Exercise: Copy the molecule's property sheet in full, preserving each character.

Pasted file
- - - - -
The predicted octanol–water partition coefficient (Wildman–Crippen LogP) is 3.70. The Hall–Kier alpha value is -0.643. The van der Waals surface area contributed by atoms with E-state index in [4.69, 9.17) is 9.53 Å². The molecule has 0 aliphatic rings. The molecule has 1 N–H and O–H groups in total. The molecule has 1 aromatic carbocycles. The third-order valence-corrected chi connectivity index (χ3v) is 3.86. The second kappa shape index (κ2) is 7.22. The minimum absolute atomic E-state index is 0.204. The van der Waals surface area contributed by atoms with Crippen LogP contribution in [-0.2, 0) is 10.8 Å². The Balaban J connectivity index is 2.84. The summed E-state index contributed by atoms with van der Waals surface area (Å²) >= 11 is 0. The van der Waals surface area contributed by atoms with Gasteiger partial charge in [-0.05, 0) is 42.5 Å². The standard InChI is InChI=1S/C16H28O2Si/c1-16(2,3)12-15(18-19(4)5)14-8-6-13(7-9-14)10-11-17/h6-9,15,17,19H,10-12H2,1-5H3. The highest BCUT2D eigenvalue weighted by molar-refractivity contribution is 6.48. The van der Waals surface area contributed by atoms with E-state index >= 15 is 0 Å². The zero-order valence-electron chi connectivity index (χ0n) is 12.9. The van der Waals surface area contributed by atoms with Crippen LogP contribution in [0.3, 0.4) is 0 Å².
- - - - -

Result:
The predicted octanol–water partition coefficient (Wildman–Crippen LogP) is 3.70. The Hall–Kier alpha value is -0.643. The van der Waals surface area contributed by atoms with E-state index in [4.69, 9.17) is 9.53 Å². The molecule has 0 aliphatic rings. The molecule has 1 N–H and O–H groups in total. The molecule has 1 aromatic carbocycles. The third-order valence-corrected chi connectivity index (χ3v) is 3.86. The second kappa shape index (κ2) is 7.22. The minimum absolute atomic E-state index is 0.204. The van der Waals surface area contributed by atoms with Crippen LogP contribution in [-0.2, 0) is 10.8 Å². The Balaban J connectivity index is 2.84. The summed E-state index contributed by atoms with van der Waals surface area (Å²) >= 11 is 0. The van der Waals surface area contributed by atoms with Gasteiger partial charge in [-0.05, 0) is 42.5 Å². The standard InChI is InChI=1S/C16H28O2Si/c1-16(2,3)12-15(18-19(4)5)14-8-6-13(7-9-14)10-11-17/h6-9,15,17,19H,10-12H2,1-5H3. The highest BCUT2D eigenvalue weighted by molar-refractivity contribution is 6.48. The van der Waals surface area contributed by atoms with E-state index >= 15 is 0 Å². The zero-order valence-electron chi connectivity index (χ0n) is 12.9. The van der Waals surface area contributed by atoms with Crippen LogP contribution in [0.3, 0.4) is 0 Å².